June 12, 2005
June 12, 2005
June 15, 2005
10.7.1 - 10.7.6
5-Minute Demonstrations to Enhance the Conceptual Understanding of Engineering Lectures Michele Perrin University of Missouri
Introductory engineering classes are often taught in large lecture halls, but due to a lack of laboratory apparatus, professors use chalk or erasers to demonstrate physical principles. “Imagine this chalk is a Gaussian sphere” is a phrase underclassmen hear and are expected to learn by. Clearly, easily accessible, illustrative instructional aids could facilitate learning complex engineering concepts. This paper describes a set of 5-minute demonstrations that are simple to execute, require very little equipment, and can be used to increase students’ conceptual understanding. Each activity demonstrates a basic engineering principle taken from courses, such as Differential Equations, Physics, Circuits, and Thermodynamics – topics that are required classes for all disciplines. Emphasis is placed on convenience and ease of use by the professor, with most equipment small enough to carry in a pocket or briefcase. These demonstrations introduce a laboratory element into the lecture without the necessity of having a laboratory on- site.
One morning while sitting in on a sophomore engineering class on Electromagnetism, I watched the professor painstakingly lead a group of 75 students through an explanation of a Gaussian sphere using only his hands, a piece of chalk, and the corner of the room. The room corner was being used to emphasize the 3-dimensional aspect of the electromagnetic vectors. Fifty minutes later, the professor put a quiz problem up on the board. I watched as most students sat there in confusion, having no idea how to tackle the problem.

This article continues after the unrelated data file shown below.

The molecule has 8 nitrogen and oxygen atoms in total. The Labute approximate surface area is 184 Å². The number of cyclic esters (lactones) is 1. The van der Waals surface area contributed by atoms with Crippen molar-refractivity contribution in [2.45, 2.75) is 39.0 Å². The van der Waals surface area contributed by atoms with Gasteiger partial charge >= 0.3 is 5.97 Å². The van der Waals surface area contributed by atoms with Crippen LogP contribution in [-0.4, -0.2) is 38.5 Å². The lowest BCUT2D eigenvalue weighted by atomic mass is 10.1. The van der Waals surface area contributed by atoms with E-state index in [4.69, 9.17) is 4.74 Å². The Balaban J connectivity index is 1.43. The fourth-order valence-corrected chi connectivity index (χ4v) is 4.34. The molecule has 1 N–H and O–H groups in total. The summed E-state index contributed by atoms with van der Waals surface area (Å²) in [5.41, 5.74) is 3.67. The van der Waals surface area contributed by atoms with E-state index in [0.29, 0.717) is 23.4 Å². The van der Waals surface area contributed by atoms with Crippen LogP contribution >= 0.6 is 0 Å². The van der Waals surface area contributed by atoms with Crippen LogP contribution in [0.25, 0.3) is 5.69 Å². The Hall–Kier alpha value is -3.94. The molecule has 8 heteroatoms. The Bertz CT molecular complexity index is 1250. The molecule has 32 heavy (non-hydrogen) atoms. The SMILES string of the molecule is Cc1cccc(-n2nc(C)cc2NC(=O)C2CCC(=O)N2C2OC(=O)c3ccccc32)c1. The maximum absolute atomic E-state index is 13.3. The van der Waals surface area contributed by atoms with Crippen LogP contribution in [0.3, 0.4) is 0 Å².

Chalk has been around for centuries. It is a great tool for working mathematical problems or writing definitions. However, its capability for emulating a Gaussian sphere is vague at best. A recurring problem in engineering education is that the undergraduate curriculum generally does a poor job of elucidating information and integrating topics in any meaningful way. Freshman instruction is often delivered in ways that discourage students from pursuing careers in science and engineering.1 Most introductory engineering classes are taught in large, impersonal lecture halls and rely on the recitation or laboratory portion of the course to fill the gaps in students’ conceptual understanding of the subject. The lecture portion usually involves passive participation of the student, spending most of the time mindlessly note-taking without actively engaging in the material being presented. The emphasis is on memorizing irrelevant course content with no attention to the processes of scientific investigation – prediction, analysis, synthesis, or critical reasoning. Studies have shown that laboratory activities significantly enhance a student’s conceptual understanding, but there is often a disconnect between the lecture
“Proceedings of the 2005 American Society for Engineering Educations Annual Conference & Exposition Copyright 2005, American Society for Engineering Education”
Perrin, M. (2005, June), 5 Minute Demonstrations To Enhance The Conceptual Understanding Of Engineering Lectures Paper presented at 2005 Annual Conference, Portland, Oregon. 10.18260/1-2--15153
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